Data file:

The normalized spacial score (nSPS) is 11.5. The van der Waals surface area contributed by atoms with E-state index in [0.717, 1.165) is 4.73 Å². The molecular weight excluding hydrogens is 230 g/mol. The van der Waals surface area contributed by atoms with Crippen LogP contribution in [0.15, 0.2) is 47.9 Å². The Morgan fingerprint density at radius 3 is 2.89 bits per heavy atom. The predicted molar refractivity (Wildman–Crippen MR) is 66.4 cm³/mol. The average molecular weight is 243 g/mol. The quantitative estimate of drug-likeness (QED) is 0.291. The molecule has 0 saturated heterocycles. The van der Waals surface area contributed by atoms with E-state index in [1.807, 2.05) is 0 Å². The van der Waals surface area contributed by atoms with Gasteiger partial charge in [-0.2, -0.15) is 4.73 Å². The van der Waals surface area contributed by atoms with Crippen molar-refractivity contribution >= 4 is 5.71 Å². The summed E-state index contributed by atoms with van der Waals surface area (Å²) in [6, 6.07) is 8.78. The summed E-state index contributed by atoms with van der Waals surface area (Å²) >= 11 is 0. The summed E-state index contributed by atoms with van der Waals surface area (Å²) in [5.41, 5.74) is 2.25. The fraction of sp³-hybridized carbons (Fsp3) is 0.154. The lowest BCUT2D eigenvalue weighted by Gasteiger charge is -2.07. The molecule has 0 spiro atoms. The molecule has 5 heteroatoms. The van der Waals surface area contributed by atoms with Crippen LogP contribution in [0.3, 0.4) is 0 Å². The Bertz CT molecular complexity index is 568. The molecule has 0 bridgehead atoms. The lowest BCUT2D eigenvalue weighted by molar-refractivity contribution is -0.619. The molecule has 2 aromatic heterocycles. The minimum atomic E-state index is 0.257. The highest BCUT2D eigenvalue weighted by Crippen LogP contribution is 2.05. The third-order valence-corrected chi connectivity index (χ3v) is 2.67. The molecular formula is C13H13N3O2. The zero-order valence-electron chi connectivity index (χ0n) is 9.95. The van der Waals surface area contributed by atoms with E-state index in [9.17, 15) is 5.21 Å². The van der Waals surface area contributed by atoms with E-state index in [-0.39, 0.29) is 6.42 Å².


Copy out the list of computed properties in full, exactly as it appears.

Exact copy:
The normalized spacial score (nSPS) is 11.5. The van der Waals surface area contributed by atoms with E-state index in [0.717, 1.165) is 4.73 Å². The molecular weight excluding hydrogens is 230 g/mol. The van der Waals surface area contributed by atoms with Crippen LogP contribution in [0.15, 0.2) is 47.9 Å². The Morgan fingerprint density at radius 3 is 2.89 bits per heavy atom. The predicted molar refractivity (Wildman–Crippen MR) is 66.4 cm³/mol. The average molecular weight is 243 g/mol. The quantitative estimate of drug-likeness (QED) is 0.291. The molecule has 0 saturated heterocycles. The van der Waals surface area contributed by atoms with E-state index in [1.807, 2.05) is 0 Å². The van der Waals surface area contributed by atoms with Gasteiger partial charge in [-0.2, -0.15) is 4.73 Å². The van der Waals surface area contributed by atoms with Crippen molar-refractivity contribution >= 4 is 5.71 Å². The summed E-state index contributed by atoms with van der Waals surface area (Å²) in [6, 6.07) is 8.78. The summed E-state index contributed by atoms with van der Waals surface area (Å²) >= 11 is 0. The summed E-state index contributed by atoms with van der Waals surface area (Å²) in [5.41, 5.74) is 2.25. The fraction of sp³-hybridized carbons (Fsp3) is 0.154. The lowest BCUT2D eigenvalue weighted by Gasteiger charge is -2.07. The molecule has 0 spiro atoms. The molecule has 5 heteroatoms. The van der Waals surface area contributed by atoms with Crippen LogP contribution in [0.3, 0.4) is 0 Å². The Bertz CT molecular complexity index is 568. The molecule has 0 bridgehead atoms. The lowest BCUT2D eigenvalue weighted by molar-refractivity contribution is -0.619. The molecule has 2 aromatic heterocycles. The minimum atomic E-state index is 0.257. The highest BCUT2D eigenvalue weighted by Crippen LogP contribution is 2.05. The third-order valence-corrected chi connectivity index (χ3v) is 2.67. The molecular formula is C13H13N3O2. The zero-order valence-electron chi connectivity index (χ0n) is 9.95. The van der Waals surface area contributed by atoms with E-state index in [9.17, 15) is 5.21 Å². The van der Waals surface area contributed by atoms with E-state index in [-0.39, 0.29) is 6.42 Å².